Nothing to Fear

While running down a flight of stairs trying to catch a train, I was recently made aware of a phenomenon that prevents many of us from reaching our potential. At the top of the stairs I could not run quickly, not because it was crowded, but because my body was afraid of mis-stepping.

When your body senses the risk of danger to be higher, skills that would normally be performed with no hesitation will suddenly cause nervousness. This is essentially why a fear of heights can be paralyzing for some.

If you’ve ever stood on the balcony of a tall building with a relatively low railing, you might have felt tentative approaching the edge. While you would never worry about falling over a low fence that was on level ground, as soon as that same scenario is 20 or 50 feet in the air, your perspective can change.

Nature or Nurture?
This fear of heights is likely an evolutionary defense mechanism built into humans to prevent us from falling, but since childhood, most of us have also been told by parents and teachers not to jump, climb or hang from things that are high up, so it’s hard to determine where to draw the line between intuition and conditioned behavior.

Whatever the reason for it, our fear holds us back more than it helps us. I’m not saying to disregard what your intuition is telling you, but rather to gradually push the limits back.

Face Your Fear
To reprogram yourself to move beyond this performance inhibiting behavior, you must start slowly. Go to a park and try doing a precision jump on ground level. Just a long jump with both feet taking off together and landing together. No running start. Now count how many feet you jumped.

The next step is to find two sturdy, elevated objects several feet from the ground that are closer together than the distance you just jumped. Since you know that you can cover this distance (you just did a longer jump on the ground!), you should be able to quiet that fear enough to give it a shot. Once you get comfortable with that, find a place to practice jumping a slightly longer distance. In time, you’ll be able to jump just as far while up high as you can on the ground, maybe even farther!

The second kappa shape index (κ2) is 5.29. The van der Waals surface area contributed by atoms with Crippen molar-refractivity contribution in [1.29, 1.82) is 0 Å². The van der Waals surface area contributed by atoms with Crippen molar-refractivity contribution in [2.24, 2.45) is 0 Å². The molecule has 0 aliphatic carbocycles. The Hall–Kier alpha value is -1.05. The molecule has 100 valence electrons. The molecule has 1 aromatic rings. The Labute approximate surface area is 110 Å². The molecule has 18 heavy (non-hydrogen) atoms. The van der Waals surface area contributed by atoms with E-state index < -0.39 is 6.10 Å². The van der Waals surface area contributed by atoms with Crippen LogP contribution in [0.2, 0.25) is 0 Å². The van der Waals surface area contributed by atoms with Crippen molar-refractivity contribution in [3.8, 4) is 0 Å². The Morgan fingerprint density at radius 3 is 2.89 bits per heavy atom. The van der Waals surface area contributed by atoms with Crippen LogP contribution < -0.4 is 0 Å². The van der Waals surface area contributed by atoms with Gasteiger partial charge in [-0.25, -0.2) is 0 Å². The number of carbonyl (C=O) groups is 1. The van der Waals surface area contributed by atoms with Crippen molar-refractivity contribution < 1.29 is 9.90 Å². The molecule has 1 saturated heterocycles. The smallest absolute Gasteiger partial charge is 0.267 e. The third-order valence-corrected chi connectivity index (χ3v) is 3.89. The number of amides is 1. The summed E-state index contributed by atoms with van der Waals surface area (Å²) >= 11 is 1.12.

I also suggest experimenting with other parkour moves, like vaults to help you overcome your fears. Climbing a tree is another great way to build confidence.

Continue to push back your perceived limitations with consistent practice and in time, you’ll eventually be able to shut out fear and replace it with courage. You might even find that confidence sneaking into other aspects of your life.

10 thoughts on “Nothing to Fear

  • By John -

    Fact…. well said..I also like seeing others do it, because to an extent/within reason- I assume I can do most things others can

    • By Al Kavadlo -

      Seeing someone else do it first definitely helps! And yes, John, you can do just about anything you set your mind to! Who better?

  • By Sarah -

    So true even for more nebulous ideas.

    • By Al Kavadlo -

      Absolutely, Sarah!

  • By Mattman -

    This, this right here is what it means to do Parkour, overcoming fear, not just physical obstacles but mental ones as well.
    Even though I’ve been doing Parkour for over 2 and a half years now there’s not a moment that goes by where I’m not assessing my boundaries and working on ways to stretch them in order to reach a new level of awareness of my body.

    And about this confidence feeding into other areas of life, I couldn’t agree more. I’m not as closeted as I used to be, have really come into my own person since I started 🙂

    Keep up the good work Al!

    • By Al Kavadlo -

      Thanks, Matt! Keep training hard – the only limitations are the ones we impose on ourselves.

  • By Char (PSI Tutor:Mentor) -

    Cool~ how fun! There is a rainforest track locals use for workouts, I bounce down the stairs (about 25m) like a gummy bear~ rush.

    I also try bouncing up on the other side of the hill~ kills my abs ~:-)

    • By Al Kavadlo -

      Mmmm…those gummy bears sound tempting!

  • By BarbeyGirl -

    I’ve been thinking about fear lately, too — but from a different angle. I think many people don’t start on an intense fitness routing and/or paleo diet because they’re intimidated by the high level of discipline and commitment exemplified by a lot of us bloggers. We see ourselves as imperfect, of course, but they see us as paragons with which they could never compare. I think it’s important to convey (as you’ve done in your post) that perfection isn’t necessary to garner fantastic results.

    • By Al Kavadlo -

      Good point, Barbey Girl. Nice blog, too!

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